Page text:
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SQL 2008 Standards

We are looking to upgrade to SQL 2008 and have to document 2008 Standards prior to doing so. What are some things others are doing as a standard on each server. Things such as ~ Turning on backup compression ~ Maintenance jobs ~ Any lock down scripts ~ Etc

Basically after an initial install of SQL 2008, what are the standard things you do, configure on each instance of 2008?

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asked Nov 19 '09 at 07:25 PM in Default

Tim gravatar image

Tim
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2 answers: sort oldest

These are the changes I make on my SQL 2005 servers. I haven't verified that they all still apply to 2008 but I think most of them will. In no particular order:

Server Settings

Right click on the server in the Object Browser and select Properties.

Processors Tab:

Tick the Boost SQL Server Priority box on the Processors tab. (Assumes this server is dedicated to SQL).

Security Tab:

Under Login Auditing, choose Failed Logins Only.

Connections Tab:

Tick the Arithmetic Abort connection option. (Our apps use Because ADO.Net and it sets this option on its connections. I like to make this the default so I get the same cached plans the users are using when I'm trying to diagnose performance issues.)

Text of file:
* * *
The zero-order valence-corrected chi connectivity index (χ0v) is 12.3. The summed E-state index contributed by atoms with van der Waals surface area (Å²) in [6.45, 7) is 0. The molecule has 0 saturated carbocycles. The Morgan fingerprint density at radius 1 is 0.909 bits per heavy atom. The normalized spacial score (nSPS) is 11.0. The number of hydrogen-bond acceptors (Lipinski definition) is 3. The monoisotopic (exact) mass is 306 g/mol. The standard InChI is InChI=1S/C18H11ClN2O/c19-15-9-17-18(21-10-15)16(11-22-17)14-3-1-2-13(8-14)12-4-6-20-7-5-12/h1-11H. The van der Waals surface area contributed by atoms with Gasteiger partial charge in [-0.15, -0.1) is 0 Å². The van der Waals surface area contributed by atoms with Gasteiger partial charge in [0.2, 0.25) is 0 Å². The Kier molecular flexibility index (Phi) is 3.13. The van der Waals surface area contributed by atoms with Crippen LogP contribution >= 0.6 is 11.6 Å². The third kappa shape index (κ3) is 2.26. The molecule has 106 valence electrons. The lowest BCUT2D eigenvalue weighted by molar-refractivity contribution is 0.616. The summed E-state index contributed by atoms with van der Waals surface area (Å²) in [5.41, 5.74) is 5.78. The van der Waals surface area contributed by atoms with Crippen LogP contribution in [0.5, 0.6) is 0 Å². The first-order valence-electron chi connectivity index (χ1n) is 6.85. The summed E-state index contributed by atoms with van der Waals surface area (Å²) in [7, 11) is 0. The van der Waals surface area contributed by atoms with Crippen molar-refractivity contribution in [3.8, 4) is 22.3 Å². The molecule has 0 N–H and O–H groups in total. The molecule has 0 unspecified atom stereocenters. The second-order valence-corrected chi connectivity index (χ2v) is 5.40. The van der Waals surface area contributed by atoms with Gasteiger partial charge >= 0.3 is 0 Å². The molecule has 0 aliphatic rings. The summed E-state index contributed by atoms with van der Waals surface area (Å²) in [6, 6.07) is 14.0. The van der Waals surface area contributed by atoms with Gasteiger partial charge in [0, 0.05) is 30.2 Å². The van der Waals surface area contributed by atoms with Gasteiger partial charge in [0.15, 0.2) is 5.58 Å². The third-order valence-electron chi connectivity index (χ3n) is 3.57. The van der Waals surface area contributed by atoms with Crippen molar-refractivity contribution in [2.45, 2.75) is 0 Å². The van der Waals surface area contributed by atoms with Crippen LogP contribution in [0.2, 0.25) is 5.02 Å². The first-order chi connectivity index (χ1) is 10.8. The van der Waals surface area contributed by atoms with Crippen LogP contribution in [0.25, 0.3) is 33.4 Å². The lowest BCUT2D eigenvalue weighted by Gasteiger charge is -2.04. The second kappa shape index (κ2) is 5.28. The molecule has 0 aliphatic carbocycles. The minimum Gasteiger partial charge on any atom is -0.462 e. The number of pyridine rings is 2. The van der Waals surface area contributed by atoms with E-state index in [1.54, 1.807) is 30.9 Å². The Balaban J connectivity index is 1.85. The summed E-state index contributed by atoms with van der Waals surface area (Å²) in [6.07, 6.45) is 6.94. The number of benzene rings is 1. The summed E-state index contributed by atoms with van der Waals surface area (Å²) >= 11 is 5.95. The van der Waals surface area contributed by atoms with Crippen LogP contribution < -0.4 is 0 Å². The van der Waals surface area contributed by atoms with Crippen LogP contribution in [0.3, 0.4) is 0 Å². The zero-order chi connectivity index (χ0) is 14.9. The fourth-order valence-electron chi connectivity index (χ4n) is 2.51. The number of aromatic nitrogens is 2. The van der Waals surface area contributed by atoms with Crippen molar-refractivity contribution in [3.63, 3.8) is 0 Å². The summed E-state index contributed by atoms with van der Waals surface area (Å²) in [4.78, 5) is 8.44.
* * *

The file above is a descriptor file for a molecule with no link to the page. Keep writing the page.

Enable Instant Initialisation

Go into Control Panel | Administrative Tools | Local Security Policy and give the SQL Server Service account the right to Perform volume maintenance tasks. Paul Randal's blog will explain this one.

Create Alerts

I set up alerts to notify me when severe errors occur (severity levels 19 - 25) or when an 825 warning occurs (a sign that the disk sub-system is in trouble).

I run this script to set up the alerts and then add the notifications onto them:

/****** Object:  Alert [Error - Severity Level 19]    Script Date: 03/05/2009 08:21:13 ******/
EXEC msdb.dbo.sp_add_alert @name=N'Error - Severity Level 19', 
    	@message_id=0, 
    	@severity=19, 
    	@enabled=1, 
    	@delay_between_responses=0, 
    	@include_event_description_in=1, 
    	@category_name=N'[Uncategorized]',